Rocket Internet released today numbers for the first nine months of 2016 for ‘selected companies’ in its portfolio (PDF):
HelloFresh grew 121% from 9m 2015 to 9m 2016. It is remarkable that HelloFresh, one of the largest companies in Rocket’s portfolio and candidate for an IPO, still grows faster, in relative as in absolute terms, than any other Rocket company:
Meals delivered grew from 32.3 million for 9m 2015 to 66.9 million for this year’s first 9 months. More important, active subscribers grew from 542.100 by 55.6% to 843.800 in the same timeframe.
At last year’s Noah conference HelloFresh talked about how the company wants to reach yearly revenue of $10 billion – and what is so great about the meal-kit business model:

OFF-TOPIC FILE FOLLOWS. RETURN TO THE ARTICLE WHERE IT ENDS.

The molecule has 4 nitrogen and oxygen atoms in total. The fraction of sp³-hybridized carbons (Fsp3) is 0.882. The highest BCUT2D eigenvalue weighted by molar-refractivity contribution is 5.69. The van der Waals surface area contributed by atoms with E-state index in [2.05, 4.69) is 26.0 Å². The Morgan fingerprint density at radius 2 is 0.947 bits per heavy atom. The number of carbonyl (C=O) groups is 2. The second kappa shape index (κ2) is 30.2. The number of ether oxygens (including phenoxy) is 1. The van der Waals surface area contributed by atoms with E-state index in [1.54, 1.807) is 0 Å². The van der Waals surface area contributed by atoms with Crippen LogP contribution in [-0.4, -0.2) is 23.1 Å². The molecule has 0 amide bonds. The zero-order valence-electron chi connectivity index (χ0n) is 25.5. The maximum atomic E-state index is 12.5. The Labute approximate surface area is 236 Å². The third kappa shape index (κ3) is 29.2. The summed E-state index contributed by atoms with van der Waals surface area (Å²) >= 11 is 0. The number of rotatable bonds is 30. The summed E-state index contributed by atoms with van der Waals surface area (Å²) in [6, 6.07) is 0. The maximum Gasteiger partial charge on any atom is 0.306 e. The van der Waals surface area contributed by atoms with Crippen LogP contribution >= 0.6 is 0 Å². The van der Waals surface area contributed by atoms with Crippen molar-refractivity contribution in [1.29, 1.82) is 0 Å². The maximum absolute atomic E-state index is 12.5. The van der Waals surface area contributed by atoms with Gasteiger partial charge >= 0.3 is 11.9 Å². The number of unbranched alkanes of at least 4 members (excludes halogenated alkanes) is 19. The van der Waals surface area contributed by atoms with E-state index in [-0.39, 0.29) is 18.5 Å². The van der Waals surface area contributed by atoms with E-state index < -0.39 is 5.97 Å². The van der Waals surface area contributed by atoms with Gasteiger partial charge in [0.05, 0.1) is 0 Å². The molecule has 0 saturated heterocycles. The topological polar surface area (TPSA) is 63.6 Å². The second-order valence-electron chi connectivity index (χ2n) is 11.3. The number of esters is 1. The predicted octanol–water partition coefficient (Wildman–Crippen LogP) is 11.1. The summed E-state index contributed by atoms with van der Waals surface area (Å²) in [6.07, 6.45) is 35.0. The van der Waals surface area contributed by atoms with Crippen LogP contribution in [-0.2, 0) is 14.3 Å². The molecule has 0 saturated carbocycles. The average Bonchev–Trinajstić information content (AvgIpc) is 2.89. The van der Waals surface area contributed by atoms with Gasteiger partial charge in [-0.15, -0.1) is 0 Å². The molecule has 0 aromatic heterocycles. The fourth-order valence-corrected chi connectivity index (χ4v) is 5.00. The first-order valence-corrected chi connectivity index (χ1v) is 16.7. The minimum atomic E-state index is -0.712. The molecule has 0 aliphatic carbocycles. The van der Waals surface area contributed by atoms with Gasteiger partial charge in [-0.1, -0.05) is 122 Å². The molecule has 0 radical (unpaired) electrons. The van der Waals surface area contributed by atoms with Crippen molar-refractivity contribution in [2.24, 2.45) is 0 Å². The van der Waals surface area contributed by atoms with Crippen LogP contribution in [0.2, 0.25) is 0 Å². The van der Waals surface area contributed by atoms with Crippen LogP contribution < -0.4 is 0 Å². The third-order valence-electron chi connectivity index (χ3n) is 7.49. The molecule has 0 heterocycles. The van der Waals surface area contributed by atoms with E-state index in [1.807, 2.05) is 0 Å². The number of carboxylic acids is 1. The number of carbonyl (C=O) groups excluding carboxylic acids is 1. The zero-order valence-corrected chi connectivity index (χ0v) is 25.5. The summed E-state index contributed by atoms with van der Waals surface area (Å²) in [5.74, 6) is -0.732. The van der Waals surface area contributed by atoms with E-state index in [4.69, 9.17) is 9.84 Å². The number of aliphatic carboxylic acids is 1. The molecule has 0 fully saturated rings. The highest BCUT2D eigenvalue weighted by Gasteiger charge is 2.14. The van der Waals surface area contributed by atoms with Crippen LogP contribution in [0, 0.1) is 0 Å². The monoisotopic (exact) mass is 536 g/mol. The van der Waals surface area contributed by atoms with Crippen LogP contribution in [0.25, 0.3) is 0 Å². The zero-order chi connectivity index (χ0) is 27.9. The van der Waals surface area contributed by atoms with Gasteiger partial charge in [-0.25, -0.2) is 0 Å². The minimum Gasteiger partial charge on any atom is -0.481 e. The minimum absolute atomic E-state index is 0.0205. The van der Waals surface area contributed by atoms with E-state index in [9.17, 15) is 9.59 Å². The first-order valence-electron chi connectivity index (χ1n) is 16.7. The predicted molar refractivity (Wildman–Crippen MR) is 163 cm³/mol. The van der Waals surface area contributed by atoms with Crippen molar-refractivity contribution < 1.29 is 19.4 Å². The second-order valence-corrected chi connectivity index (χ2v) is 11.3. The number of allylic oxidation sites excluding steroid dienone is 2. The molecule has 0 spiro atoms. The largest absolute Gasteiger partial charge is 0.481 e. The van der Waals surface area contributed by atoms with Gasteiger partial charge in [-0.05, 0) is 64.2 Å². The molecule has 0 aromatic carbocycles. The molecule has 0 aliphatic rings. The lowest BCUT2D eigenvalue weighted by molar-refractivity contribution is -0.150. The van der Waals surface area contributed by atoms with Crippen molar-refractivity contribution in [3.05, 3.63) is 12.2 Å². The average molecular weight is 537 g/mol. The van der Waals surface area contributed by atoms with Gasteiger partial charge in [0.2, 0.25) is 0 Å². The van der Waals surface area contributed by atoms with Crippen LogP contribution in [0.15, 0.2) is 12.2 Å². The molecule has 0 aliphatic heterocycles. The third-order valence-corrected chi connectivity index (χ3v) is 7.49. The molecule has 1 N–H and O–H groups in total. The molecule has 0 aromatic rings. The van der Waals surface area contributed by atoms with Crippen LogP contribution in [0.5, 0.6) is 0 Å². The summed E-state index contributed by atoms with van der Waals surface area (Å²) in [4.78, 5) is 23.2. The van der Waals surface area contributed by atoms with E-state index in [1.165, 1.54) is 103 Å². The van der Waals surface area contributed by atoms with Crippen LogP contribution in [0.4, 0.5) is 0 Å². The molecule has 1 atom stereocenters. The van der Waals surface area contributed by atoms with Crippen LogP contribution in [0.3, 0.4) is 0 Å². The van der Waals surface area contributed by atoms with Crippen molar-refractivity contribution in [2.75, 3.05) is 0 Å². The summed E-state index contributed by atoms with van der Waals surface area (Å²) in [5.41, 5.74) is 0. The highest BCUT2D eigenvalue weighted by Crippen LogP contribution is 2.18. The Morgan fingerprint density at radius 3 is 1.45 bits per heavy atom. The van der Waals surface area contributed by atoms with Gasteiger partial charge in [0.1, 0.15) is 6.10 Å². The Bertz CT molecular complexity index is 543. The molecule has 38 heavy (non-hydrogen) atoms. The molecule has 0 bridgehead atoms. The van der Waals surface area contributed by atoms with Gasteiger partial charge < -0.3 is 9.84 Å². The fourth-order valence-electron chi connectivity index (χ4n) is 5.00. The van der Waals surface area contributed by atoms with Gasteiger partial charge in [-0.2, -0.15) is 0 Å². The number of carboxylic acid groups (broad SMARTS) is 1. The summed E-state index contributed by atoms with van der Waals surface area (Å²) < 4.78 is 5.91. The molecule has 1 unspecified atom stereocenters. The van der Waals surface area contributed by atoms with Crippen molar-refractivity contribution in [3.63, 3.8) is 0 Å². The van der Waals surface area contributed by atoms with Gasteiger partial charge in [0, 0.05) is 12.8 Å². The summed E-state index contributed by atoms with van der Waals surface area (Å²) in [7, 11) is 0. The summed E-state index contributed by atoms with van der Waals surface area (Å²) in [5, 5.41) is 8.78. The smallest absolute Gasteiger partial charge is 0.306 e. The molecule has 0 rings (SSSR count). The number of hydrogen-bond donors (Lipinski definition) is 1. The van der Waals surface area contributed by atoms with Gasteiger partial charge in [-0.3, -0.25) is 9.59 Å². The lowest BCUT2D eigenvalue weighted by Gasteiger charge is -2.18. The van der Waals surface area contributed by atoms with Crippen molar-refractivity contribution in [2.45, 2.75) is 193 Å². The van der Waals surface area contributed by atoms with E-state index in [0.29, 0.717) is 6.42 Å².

Blue Apron, the grocery startup that ships boxes of recipes and ingredients to the homes of wannabe chefs, is on track to surpass $1 billion in revenue over the next 12 months, multiple sources familiar with the company’s financials told Recode.
The $1 billion-plus figure — known as annualized run rate — does not represent the company’s projected 2016 revenue. Rather, it marks the number Blue Apron would hit over the next 12 months if it keeps matching or surpassing recent monthly sales totals.
Research data from 1010data hinted at Blue Apron generating three times the sales of HelloFresh in the US.
By virtue of being part of publicly traded Rocket Internet, we know far more about HelloFresh than we do about Blue Apron. This should change soon once Blue Apron, or both, go public.
There are hints meal-kit providers in general are confronted with a rather high customer churn rate.
As I have been pointing out, this is almost certainly a consequence of every company in the space still operating at sub-scale while the meal-kit model only works properly at scale.